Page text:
The American consciousness is not at peace with its Native American history. To learn more about this sobering situation, I traveled east from Portland on the I-84 to The Dalles, a rural community of cherry growers and wheat farmers, situated on the mighty Columbia River in Oregon. There I met with two young members of the Celilo Wyam tribe. Before I did, I went around town to ask locals how they perceive their relationship with their region’s indigenous people.
My first stop in The Dalles was the Columbia Gorge Discovery Center & Museum, just off the Historic Columbia River Highway. The girl at the front desk was quick to refer me to two ladies in their sixties volunteering in the Center’s research library. I unfortunately lost their contact information, so I have to omit their names, but both took a considerable amount of time to school me in the history of the Columbia River Gorge. They described how this area had been a major trading hub for tribes wide and far for over a thousand years. Remnants of those times are still around. You would be hard pressed to find a greater density of Native American petroglyphs anywhere else.
The construction of several dams in the 1950s for flood control and hydroelectricity, most notably The Dalles Dam, effectively put an end to traditional salmon fishing in the Gorge. Both volunteer researchers admit that the shame and guilt surrounding the devastating effects on tribal life lives on to this day. At the same time, they accept that some things can’t be undone and that it’s about finding the right balance going forward. The Discovery Center recently started involving tribe members in some of its programs. The Saturday following my visit several Celilo Wyam members would host a traditional basket weaving workshop. Small steps like these, both women feel, will help build bridges between Native Americans and the wider community.
Chocolate covered cherries
The next day I stop by at the little Chamber of Commerce on 2nd Street. The jovial, flower-patterned dress wearing Trella Boone Coy runs this operation. She suggests I pay a visit to the Fort Dalles Museum and talk to the director, Cal McDermid. Before I leave, I’m presented with a couple of chocolate covered cherries, a local delicacy.
Before I visit the museum, I meet thirtysomething Hood River native Jay Crisman for lunch at Hawaii-themed Lilo’s restaurant. He and his wife recently moved to The Dalles because the cost of living in Hood River was going through the roof. He recalls a major oil train derailment last year in the Columbia River Gorge near the town of Mosier. Four of the rail cars, all carrying volatile Bakken crude oil, went up in flames. Native Americans have long protested these train transports because of the damage they can do to the environment.
As I’m guided through the Fort Dalles Museum on a private tour the following day, it’s hard to miss how proud mister McDermid is of the diverse collection he manages. One room of the museum located on 15th Street is dedicated entirely to Indian life in the Columbia River Gorge. He was so adamant to “get it right”, he invited several tribe members to view the exhibition before he opened it to the public. Their approval meant a lot. He too admits there’s shame about what was done to Native American tribes. McDermid is aware of the lingering divide in the community. His hope is that with the museum he can contribute a little to fostering mutual understanding.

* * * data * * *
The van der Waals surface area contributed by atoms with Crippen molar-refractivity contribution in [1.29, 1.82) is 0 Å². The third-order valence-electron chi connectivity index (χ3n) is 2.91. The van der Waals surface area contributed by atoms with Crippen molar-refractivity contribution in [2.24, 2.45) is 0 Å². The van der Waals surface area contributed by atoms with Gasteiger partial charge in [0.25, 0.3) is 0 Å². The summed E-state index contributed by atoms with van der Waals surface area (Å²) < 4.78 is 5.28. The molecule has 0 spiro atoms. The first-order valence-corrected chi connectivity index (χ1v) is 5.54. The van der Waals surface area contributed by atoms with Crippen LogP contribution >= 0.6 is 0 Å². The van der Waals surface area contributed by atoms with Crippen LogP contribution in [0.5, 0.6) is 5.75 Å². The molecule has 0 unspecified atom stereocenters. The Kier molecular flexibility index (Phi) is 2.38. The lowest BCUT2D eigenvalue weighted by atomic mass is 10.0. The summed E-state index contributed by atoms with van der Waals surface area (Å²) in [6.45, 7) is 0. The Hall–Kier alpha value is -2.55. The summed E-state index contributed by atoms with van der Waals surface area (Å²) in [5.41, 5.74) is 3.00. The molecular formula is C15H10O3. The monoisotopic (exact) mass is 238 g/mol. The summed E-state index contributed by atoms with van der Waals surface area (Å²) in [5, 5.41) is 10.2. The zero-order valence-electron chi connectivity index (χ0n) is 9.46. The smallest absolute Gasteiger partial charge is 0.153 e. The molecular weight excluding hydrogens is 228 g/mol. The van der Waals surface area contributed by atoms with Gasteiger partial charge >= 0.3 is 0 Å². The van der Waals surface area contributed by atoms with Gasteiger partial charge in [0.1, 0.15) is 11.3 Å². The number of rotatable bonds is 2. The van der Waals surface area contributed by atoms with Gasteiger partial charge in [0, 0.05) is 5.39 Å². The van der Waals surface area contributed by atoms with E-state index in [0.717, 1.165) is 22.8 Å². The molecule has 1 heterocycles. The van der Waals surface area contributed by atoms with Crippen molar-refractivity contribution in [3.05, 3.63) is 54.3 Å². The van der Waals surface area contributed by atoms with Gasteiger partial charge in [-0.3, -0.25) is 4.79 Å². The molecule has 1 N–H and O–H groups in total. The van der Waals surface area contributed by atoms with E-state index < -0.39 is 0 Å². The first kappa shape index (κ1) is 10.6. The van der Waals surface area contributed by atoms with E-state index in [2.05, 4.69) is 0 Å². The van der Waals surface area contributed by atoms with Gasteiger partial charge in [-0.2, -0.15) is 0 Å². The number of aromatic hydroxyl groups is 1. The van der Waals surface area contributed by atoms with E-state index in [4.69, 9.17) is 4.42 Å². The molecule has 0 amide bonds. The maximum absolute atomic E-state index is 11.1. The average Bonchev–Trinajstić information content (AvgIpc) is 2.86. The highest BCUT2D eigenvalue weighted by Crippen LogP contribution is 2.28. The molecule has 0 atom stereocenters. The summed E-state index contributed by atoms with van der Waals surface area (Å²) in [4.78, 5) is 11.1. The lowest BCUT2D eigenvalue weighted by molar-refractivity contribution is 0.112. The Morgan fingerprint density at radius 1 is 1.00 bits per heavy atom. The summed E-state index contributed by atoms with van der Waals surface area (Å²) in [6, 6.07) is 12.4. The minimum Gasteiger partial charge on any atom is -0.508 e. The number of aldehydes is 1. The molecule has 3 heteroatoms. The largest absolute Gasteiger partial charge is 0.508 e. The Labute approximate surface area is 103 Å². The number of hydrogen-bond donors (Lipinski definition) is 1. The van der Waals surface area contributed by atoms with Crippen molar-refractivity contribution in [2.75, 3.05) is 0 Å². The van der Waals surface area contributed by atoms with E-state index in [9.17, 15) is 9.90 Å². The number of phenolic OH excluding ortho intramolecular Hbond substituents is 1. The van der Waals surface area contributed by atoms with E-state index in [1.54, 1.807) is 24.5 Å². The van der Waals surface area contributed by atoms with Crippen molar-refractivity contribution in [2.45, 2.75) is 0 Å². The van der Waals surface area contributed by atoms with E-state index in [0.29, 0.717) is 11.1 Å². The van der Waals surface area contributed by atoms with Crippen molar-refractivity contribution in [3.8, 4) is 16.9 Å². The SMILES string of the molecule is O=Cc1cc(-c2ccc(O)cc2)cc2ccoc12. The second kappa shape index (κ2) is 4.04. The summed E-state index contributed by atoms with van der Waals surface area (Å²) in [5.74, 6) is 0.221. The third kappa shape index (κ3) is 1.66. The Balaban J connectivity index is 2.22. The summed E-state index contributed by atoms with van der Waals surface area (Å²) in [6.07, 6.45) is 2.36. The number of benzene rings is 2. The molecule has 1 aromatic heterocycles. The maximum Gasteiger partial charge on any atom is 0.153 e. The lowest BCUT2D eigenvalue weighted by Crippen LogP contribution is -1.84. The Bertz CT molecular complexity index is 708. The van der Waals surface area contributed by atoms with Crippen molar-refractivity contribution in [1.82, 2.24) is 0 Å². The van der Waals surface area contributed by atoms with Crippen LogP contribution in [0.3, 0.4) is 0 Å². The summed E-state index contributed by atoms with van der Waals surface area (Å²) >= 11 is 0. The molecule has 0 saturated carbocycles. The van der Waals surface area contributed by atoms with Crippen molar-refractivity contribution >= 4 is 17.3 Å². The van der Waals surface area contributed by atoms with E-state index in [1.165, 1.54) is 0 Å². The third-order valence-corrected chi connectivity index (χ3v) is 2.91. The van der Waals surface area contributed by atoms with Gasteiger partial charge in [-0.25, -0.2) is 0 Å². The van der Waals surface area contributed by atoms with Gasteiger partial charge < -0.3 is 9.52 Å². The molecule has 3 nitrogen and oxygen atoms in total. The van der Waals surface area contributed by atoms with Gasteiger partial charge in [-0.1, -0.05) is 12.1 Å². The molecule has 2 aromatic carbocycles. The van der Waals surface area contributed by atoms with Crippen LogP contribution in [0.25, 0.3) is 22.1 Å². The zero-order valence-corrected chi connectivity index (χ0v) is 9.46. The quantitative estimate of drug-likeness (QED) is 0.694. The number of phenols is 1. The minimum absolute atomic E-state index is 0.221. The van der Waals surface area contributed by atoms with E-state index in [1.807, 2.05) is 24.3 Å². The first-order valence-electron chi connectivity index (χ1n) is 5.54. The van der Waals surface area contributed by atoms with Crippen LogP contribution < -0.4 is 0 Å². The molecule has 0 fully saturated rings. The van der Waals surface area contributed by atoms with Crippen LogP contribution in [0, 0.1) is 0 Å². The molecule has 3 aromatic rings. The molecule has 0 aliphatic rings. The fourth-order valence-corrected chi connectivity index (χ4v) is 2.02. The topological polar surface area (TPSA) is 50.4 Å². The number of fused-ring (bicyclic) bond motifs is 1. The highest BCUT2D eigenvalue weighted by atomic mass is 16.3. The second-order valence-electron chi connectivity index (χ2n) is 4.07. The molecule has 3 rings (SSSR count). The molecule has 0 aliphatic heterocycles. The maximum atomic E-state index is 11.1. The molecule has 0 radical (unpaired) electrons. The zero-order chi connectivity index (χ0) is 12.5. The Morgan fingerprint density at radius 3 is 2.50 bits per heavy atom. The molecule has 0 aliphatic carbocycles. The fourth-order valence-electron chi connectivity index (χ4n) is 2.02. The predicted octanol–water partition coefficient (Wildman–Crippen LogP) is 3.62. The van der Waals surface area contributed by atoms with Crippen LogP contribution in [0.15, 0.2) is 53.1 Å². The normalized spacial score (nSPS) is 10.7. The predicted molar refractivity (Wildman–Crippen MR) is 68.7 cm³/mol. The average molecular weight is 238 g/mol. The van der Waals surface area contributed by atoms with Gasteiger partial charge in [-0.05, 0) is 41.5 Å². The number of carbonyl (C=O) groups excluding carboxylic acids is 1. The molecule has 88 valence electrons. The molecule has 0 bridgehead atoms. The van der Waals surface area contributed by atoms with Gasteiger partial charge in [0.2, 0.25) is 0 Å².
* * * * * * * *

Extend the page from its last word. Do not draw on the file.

Wednesday at noon I drive to Celilo Village, a town of eighty people, to meet Steven Begay and his cousin Lane – their grandmothers are sisters. Steven, whose tribal enrollment includes both the Yakama and Navajo Nation, lets his cousin do most of the talking. Lane was recently named sub chief to the acting chief, his father.
Lane’s earliest memories as a child are playing in the old town which at that time was situated much closer to the waterfront. He lived with his parents, five brothers and three sisters. There was no running water and no electricity. His grandmother moved to the Yakama Nation reservation and Lane lived there too from first to fifth grade of school. Asked about the biggest difference between living in Celilo and living on the reservation, Lane replies: “We do it the old way.” He adds: “Friends from there tell you they respect you, but they let fish rot. They don’t respect the river as we do. It’s like a game to them.”
His parents and grandparents told Lane about how their lives changed after The Dalles Dam was built. “They would still hear the roar of the river in their hearts. A lot of people were against it. I mean, there were already two dams. It took away something that’s pretty important to us. Now the salmon are fewer and much weaker. My grandparents told me white men were trying to exterminate us. There’s a lot of anger among older natives. Some say that’s old news. That they are just worried about money.”
A 26-year old father of five young children, Lane makes a living fishing, logging or doing other odd jobs. “This year the focus is on fishing. First we do ceremonial fishing for churches and ceremonies in long houses. Then we move on to commercial. Sometimes my dad and I show people how to fish with dip nets. That’s a way to get to know people, give them a chance.”
Recently, Lane has become interested in joining the environmental movement that’s been getting a lot of support from natives. He’s protesting the coal train transports through the Gorge. “It’s toxic, it gets in the water. Protecting the earth is a core belief for Native Americans. I hope to be an environmental activist. I want to fight for something big.”